MC: The language and situations are more adult. Obviously, there’s more sex because the characters don’t live at home anymore with their parents, and don’t have curfews. I was thrilled to be able to use the word “vagina” without fear of being banned.
SS: It’s difficult to turn on the television or go online without seeing gossip about Prince William and Princess Kate. Did the royal family influence your novel at all?
MC: Other royal families are far more interesting than the Windsors.
Take, for instance, the royal family of Monaco. A few years ago it was revealed that the current Prince of Monaco, Albert, had had a child out of wedlock, a girl who’d been raised in the U.S. with no knowledge that she was a princess. Sound familiar?
As if this wasn’t weird enough, it was later revealed that Prince Albert had another child, this one a boy, who is biracial.
I knew none of this stuff about Monaco before I wrote the Princess Diaries series, but how could I not be inspired to incorporate (some of) it into another book? What would it be like if Princess Mia found out she had a secret sibling? (I actually have a biracial sibling myself, who is adopted, and certainly not a secret. But I do know what it’s like to be raised in a mostly white community with a sibling who is often perceived as “other.” Granted, that community was Southern Indiana in the ‘80s, and not a modern European principality, but there were still often challenges.)
Not that what happened in Monaco would ever happen in Genovia. For instance, Prince Rainer (Albert’s dad) changed the law before his death so that none of Albert’s children conceived outside of wedlock could legally inherit the throne. In Genovia, this won’t happen!
Anyway, this is only to say that authors often need to research a little more deeply to find their inspiration. There’s a whole world out there beyond the headlines about William and Kate.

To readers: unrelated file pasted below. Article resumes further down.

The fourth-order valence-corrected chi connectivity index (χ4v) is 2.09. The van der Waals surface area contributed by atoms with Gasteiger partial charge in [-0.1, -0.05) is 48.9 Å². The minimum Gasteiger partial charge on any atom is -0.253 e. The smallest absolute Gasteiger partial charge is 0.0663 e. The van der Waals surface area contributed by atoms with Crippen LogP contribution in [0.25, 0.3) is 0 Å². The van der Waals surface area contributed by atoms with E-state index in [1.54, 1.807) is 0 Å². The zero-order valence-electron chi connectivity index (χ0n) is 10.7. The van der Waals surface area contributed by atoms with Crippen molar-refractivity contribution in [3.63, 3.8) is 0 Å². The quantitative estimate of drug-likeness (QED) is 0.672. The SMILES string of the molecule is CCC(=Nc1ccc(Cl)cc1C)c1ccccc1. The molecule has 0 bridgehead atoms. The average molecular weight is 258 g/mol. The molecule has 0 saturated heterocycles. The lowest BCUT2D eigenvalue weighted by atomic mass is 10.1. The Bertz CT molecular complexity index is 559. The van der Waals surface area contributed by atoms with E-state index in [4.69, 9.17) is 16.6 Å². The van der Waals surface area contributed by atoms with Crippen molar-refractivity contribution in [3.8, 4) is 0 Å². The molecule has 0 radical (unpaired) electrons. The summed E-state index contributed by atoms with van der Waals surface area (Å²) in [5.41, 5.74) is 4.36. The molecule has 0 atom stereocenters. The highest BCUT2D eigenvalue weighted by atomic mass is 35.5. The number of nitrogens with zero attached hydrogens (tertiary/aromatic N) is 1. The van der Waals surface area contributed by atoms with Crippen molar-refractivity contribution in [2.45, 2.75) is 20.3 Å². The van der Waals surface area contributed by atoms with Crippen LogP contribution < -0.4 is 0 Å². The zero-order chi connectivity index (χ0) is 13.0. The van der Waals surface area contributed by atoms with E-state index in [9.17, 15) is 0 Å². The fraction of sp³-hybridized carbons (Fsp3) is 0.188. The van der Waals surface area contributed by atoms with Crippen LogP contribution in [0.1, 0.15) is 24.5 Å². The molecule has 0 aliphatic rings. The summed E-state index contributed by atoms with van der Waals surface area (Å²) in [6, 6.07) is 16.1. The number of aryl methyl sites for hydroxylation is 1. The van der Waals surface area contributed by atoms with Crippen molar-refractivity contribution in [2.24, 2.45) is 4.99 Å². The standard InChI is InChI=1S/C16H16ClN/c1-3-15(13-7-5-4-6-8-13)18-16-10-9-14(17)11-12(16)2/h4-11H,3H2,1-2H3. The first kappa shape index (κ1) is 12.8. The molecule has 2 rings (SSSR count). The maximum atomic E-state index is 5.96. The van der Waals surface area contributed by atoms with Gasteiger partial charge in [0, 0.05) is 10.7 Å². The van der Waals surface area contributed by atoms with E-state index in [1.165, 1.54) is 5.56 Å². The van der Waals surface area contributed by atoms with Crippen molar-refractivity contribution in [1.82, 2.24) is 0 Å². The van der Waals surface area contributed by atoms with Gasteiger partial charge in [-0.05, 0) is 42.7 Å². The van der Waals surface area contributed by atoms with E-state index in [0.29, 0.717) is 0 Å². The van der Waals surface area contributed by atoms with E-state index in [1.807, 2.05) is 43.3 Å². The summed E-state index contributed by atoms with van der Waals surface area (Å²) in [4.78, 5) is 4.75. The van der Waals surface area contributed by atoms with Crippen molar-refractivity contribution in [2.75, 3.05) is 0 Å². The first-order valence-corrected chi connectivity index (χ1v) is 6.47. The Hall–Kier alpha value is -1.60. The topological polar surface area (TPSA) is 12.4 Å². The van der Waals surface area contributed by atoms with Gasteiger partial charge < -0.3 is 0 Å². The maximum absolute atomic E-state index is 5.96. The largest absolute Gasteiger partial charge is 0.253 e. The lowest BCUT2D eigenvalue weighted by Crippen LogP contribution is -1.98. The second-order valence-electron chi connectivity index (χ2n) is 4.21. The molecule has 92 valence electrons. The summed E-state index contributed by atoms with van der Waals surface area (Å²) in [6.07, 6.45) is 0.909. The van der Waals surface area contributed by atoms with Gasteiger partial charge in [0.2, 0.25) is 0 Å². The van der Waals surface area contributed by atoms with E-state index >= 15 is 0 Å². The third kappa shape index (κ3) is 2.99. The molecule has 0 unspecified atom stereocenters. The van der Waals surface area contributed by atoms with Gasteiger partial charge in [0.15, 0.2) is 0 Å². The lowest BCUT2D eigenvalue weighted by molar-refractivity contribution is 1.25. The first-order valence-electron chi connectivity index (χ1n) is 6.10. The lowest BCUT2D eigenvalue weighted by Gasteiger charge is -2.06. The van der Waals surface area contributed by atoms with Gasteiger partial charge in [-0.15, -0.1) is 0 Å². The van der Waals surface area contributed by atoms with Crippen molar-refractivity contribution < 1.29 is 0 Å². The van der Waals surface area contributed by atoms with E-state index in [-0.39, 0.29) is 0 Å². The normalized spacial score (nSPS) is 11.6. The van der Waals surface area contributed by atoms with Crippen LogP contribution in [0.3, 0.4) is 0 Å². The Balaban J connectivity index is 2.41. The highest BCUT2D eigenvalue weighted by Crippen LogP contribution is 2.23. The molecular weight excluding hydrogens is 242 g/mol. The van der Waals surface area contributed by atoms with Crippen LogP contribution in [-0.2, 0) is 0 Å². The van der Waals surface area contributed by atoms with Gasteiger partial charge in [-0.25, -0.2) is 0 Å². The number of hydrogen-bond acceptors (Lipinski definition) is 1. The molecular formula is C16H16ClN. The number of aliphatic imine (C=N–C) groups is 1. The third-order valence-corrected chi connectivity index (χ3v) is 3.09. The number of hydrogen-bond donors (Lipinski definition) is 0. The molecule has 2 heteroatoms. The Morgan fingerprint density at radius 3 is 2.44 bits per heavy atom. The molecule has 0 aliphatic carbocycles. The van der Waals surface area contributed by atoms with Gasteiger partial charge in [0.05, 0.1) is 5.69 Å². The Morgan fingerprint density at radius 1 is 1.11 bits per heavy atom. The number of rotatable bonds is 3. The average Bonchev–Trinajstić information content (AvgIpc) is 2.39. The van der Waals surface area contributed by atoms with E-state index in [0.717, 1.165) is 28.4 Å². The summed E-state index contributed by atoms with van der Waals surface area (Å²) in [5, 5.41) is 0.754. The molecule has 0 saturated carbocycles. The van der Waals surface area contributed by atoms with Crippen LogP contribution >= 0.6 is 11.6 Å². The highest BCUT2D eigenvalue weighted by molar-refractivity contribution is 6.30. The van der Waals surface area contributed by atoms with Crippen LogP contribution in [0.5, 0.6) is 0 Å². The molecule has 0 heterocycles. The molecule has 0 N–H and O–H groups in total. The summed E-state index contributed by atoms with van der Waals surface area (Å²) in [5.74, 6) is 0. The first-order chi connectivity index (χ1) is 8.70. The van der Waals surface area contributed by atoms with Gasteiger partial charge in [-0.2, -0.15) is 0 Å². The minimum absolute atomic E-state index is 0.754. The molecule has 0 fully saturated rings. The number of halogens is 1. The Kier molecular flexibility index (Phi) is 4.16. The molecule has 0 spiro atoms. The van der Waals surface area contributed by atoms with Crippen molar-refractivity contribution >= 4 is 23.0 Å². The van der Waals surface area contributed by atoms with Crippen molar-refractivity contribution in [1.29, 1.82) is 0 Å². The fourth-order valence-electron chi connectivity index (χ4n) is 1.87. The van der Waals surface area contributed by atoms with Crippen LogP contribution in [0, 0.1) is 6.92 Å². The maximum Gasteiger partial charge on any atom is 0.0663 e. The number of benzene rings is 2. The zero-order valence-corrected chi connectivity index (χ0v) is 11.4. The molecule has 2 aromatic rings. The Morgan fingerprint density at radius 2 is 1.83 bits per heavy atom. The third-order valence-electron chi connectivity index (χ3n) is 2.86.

SS: There were recently rumors that Disney was interested in making a “Princess Diaries 3” movie (Julie Andrews even admitted that she would be all for it). Even though these rumors were since shut down, do you think there would ever be a possibility of turning more of your novels into feature films?
MC: There’s always a possibility. Books often get optioned by producers to be made into movies, and sometimes they actually even get green-lighted . . . unless, of course, an author retains the film fights, which I’m now doing with several of my book series.
It’s become fashionable for authors to be on set during the filming of their novels, but unfortunately I can’t take that much time away from my busy career as an amateur sleuth.
SS: What’s it like to see your characters come alive on the big screen?
MC: It’s very exciting and surreal. I tend to think of the books and the theatrical versions made of them as two completely separate entities. Both are fun, but only one is correct!
SS: You’ve said that Royal Wedding is the final book in the series. Was it difficult to say goodbye to your characters? Do you think you’ll ever change your mind and continue the series?
MC: I don’t remember saying that Royal Wedding was the final book in the series. I think the press release from the publisher said that. The characters will be returning in future installments of the middle grade series, and of course in the mystery series I’m planning, where Princess Mia and her handsome husband, Michael, dash around Genovia in a roadster, solving crimes.
SS: What’s one random fact about yourself?
MC: I love detangling necklaces when they get all twisted up from being in someone’s bag.
I think books are very similar to necklaces . . . each word of a well-crafted novel is a bead or jewel that, when chosen carefully and strung in the right order, can create a scene that’s beautiful, or ugly, or so sad, it moves a reader to tears. Writers, like jewelry makers, have the power to create order out of a chaotic universe. I love turning chaos into order.